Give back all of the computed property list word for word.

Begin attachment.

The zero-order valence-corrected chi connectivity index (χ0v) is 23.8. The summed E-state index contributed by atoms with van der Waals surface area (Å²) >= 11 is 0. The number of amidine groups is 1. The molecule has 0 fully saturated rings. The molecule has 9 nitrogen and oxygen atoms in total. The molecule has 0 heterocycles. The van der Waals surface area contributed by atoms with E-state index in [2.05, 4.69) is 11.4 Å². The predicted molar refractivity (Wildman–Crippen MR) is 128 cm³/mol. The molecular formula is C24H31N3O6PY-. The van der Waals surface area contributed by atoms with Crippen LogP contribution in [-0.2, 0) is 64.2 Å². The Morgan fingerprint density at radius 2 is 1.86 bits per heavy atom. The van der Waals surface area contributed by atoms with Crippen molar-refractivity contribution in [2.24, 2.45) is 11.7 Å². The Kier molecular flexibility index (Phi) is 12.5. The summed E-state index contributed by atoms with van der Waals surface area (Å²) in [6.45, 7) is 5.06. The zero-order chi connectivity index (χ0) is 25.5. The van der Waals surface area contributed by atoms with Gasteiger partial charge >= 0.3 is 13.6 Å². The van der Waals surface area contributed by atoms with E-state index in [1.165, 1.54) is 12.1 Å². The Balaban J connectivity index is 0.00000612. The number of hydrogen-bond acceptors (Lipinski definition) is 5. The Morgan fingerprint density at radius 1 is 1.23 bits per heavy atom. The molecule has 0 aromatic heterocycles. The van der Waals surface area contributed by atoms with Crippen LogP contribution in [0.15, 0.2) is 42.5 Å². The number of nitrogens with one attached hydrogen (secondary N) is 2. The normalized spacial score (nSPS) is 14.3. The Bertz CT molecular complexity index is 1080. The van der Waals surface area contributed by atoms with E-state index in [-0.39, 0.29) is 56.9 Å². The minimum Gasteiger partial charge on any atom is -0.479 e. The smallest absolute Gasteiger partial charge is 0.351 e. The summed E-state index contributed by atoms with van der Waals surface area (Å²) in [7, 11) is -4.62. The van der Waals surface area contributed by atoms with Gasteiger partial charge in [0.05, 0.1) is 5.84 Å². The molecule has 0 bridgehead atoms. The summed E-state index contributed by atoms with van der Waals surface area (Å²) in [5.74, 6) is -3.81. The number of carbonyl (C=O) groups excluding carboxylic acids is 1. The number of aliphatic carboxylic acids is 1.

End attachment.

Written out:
The zero-order valence-corrected chi connectivity index (χ0v) is 23.8. The summed E-state index contributed by atoms with van der Waals surface area (Å²) >= 11 is 0. The number of amidine groups is 1. The molecule has 0 fully saturated rings. The molecule has 9 nitrogen and oxygen atoms in total. The molecule has 0 heterocycles. The van der Waals surface area contributed by atoms with E-state index in [2.05, 4.69) is 11.4 Å². The predicted molar refractivity (Wildman–Crippen MR) is 128 cm³/mol. The molecular formula is C24H31N3O6PY-. The van der Waals surface area contributed by atoms with Crippen LogP contribution in [-0.2, 0) is 64.2 Å². The Morgan fingerprint density at radius 2 is 1.86 bits per heavy atom. The van der Waals surface area contributed by atoms with Crippen molar-refractivity contribution in [2.24, 2.45) is 11.7 Å². The Kier molecular flexibility index (Phi) is 12.5. The summed E-state index contributed by atoms with van der Waals surface area (Å²) in [6.45, 7) is 5.06. The zero-order chi connectivity index (χ0) is 25.5. The van der Waals surface area contributed by atoms with Gasteiger partial charge >= 0.3 is 13.6 Å². The van der Waals surface area contributed by atoms with E-state index in [1.165, 1.54) is 12.1 Å². The Balaban J connectivity index is 0.00000612. The number of hydrogen-bond acceptors (Lipinski definition) is 5. The Morgan fingerprint density at radius 1 is 1.23 bits per heavy atom. The molecule has 0 aromatic heterocycles. The van der Waals surface area contributed by atoms with Crippen LogP contribution in [0.15, 0.2) is 42.5 Å². The number of nitrogens with one attached hydrogen (secondary N) is 2. The normalized spacial score (nSPS) is 14.3. The Bertz CT molecular complexity index is 1080. The van der Waals surface area contributed by atoms with E-state index in [-0.39, 0.29) is 56.9 Å². The minimum Gasteiger partial charge on any atom is -0.479 e. The smallest absolute Gasteiger partial charge is 0.351 e. The summed E-state index contributed by atoms with van der Waals surface area (Å²) in [7, 11) is -4.62. The van der Waals surface area contributed by atoms with Gasteiger partial charge in [0.05, 0.1) is 5.84 Å². The molecule has 0 bridgehead atoms. The summed E-state index contributed by atoms with van der Waals surface area (Å²) in [5.74, 6) is -3.81. The number of carbonyl (C=O) groups excluding carboxylic acids is 1. The number of aliphatic carboxylic acids is 1.